Q. A reader wrote to you about a recent flare-up of atopic dermatitis. I’d like to suggest that this person consider allergy testing to identify what may have caused it.
I have had eczema all my life and usually wear gloves for cleaning, dishes, gardening, etc., to avoid most problems. A couple of years ago I had a severe break-out that lasted months. It was difficult to do anything, as my hands were so swollen, itchy and painful.
I went to a naturopathic physician who did a simple blood test to identify the allergen. The test determined that I was “off the charts” allergic to eggs. I had been eating an egg every day for breakfast for the whole time period of the breakout. While I had been eating eggs sporadically all my life, I had never eaten them every day until then.
The doctor suggested I stop eating eggs to see if it would clear up my eczema. After six weeks, it did! I can now eat eggs sporadically as I used to without too much difficulty, but not daily!
A. Allergic reactions to eggs are frequently seen among babies and young children with eczema. This appears to be less common for adults. Nonetheless, both kids and adults with hard-to-treat eczema (atopic dermatitis) may have multiple allergic sensitivities (Journal of the European Academy of Dermatology and Venereology, September 2018). As you note, avoiding an allergic trigger when possible may be the best treatment.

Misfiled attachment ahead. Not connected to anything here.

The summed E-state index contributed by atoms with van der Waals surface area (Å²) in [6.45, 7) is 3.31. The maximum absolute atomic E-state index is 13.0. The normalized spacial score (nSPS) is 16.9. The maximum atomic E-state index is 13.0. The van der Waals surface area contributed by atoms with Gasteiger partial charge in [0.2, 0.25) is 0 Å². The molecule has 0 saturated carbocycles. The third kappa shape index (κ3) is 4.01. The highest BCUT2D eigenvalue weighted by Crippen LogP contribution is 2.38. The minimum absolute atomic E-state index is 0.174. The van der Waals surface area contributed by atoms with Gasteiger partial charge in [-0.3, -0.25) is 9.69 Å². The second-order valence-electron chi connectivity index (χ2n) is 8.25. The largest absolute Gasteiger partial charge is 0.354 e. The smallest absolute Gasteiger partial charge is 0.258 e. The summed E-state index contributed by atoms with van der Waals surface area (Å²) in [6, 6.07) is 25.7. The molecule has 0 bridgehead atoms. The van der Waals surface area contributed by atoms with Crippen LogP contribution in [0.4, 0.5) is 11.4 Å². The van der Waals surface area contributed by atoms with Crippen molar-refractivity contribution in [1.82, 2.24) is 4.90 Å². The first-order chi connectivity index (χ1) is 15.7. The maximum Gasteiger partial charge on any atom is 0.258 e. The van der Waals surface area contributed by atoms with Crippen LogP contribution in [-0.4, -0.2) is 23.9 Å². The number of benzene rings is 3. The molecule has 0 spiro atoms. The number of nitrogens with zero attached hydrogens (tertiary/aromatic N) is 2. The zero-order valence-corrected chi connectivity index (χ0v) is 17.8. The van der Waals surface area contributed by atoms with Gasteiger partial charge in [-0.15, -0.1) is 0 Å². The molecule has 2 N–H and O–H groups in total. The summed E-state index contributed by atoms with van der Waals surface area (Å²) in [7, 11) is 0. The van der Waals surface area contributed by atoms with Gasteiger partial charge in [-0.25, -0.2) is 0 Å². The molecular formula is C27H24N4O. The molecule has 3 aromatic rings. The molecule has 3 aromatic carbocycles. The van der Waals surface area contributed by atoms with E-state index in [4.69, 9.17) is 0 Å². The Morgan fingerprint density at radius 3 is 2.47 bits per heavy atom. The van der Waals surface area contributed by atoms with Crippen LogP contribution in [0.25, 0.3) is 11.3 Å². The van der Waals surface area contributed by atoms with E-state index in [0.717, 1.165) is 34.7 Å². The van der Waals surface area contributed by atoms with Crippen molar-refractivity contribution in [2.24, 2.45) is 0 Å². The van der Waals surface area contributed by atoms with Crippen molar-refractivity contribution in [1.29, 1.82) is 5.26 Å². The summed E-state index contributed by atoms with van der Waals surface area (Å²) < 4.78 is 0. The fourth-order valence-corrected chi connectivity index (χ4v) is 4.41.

Q. My 60-year-old husband had his colonoscopy two years ago. All was normal.
Shortly thereafter he started experiencing many bouts of constipation and occasional loose stools. He rarely has a normal evacuation.
The gastroenterologist performed another colonoscopy this year and found nothing abnormal. My husband has had a breath test to rule out an infection with H. pylori. It was normal. He’s been checked for allergies (none) and has lost weight. Crohn’s and celiac disease also have been ruled out.
We believe his gut flora has been compromised and are at a loss as to what can be done to remedy his situation. Can you suggest a course of action for a 6-foot-tall, 175-pound man who takes no medication and is otherwise healthy?
A. Colonoscopy is very important to detect the earliest stages of colon cancer. The preparation for colonoscopy involves cleansing the colon. There is some evidence to suggest that this cleansing process can disrupt the balance of intestinal microbes (European Journal of Gastroenterology & Hepatology, May 2016).
Your husband’s physician may wish to order a stool analysis to detect whether there is microbial imbalance. Organizations such as uBiome.com and Verisana.com do this type of analysis. If there is alteration of the microbial ecology, probiotics may help restore the natural balance (Advanced Biomedical Research, June 25, 2018).
Q. Thank you for writing about stopping hiccups by drinking water while holding your ears closed. I’ve had hiccups for six days and nothing worked to stop them.
I was searching the internet last night because the hiccups wouldn’t let me sleep. When I came across your article at 3 a.m., I tried the technique. The hiccups disappeared, and I went right to sleep! This remedy was a lifesaver.
A. Drinking water while holding your ears closed is tricky on your own. It is much easier if you have someone to help.
(Joe and Teresa Graedon answer letters from readers. Write to them in care of King Features, 628 Virginia Drive, Orlando, Fla., 32803, or email them via their website: PeoplesPharmacy.com.)